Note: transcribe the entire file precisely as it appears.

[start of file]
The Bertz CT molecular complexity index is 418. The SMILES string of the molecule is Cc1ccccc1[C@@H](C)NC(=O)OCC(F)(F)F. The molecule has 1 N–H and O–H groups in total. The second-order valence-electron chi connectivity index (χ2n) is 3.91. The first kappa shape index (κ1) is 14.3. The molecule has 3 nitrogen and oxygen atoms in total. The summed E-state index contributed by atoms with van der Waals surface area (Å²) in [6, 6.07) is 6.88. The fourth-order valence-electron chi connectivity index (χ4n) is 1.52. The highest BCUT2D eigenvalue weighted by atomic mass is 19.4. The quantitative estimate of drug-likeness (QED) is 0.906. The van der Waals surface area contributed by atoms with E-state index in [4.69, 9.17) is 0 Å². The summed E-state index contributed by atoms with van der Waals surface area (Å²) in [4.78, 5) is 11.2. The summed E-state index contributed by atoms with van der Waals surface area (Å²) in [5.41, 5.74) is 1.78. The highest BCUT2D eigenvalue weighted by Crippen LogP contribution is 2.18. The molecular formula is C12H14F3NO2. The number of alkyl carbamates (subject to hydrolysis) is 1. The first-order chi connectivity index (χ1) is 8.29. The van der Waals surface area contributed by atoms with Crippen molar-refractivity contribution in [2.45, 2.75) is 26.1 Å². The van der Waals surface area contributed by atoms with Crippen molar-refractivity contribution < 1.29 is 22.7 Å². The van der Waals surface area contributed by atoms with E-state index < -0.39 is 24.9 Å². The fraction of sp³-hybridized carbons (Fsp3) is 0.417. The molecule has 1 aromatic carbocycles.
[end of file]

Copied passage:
The Bertz CT molecular complexity index is 418. The SMILES string of the molecule is Cc1ccccc1[C@@H](C)NC(=O)OCC(F)(F)F. The molecule has 1 N–H and O–H groups in total. The second-order valence-electron chi connectivity index (χ2n) is 3.91. The first kappa shape index (κ1) is 14.3. The molecule has 3 nitrogen and oxygen atoms in total. The summed E-state index contributed by atoms with van der Waals surface area (Å²) in [6, 6.07) is 6.88. The fourth-order valence-electron chi connectivity index (χ4n) is 1.52. The highest BCUT2D eigenvalue weighted by atomic mass is 19.4. The quantitative estimate of drug-likeness (QED) is 0.906. The van der Waals surface area contributed by atoms with E-state index in [4.69, 9.17) is 0 Å². The summed E-state index contributed by atoms with van der Waals surface area (Å²) in [4.78, 5) is 11.2. The summed E-state index contributed by atoms with van der Waals surface area (Å²) in [5.41, 5.74) is 1.78. The highest BCUT2D eigenvalue weighted by Crippen LogP contribution is 2.18. The molecular formula is C12H14F3NO2. The number of alkyl carbamates (subject to hydrolysis) is 1. The first-order chi connectivity index (χ1) is 8.29. The van der Waals surface area contributed by atoms with Crippen molar-refractivity contribution in [2.45, 2.75) is 26.1 Å². The van der Waals surface area contributed by atoms with Crippen molar-refractivity contribution < 1.29 is 22.7 Å². The van der Waals surface area contributed by atoms with E-state index < -0.39 is 24.9 Å². The fraction of sp³-hybridized carbons (Fsp3) is 0.417. The molecule has 1 aromatic carbocycles.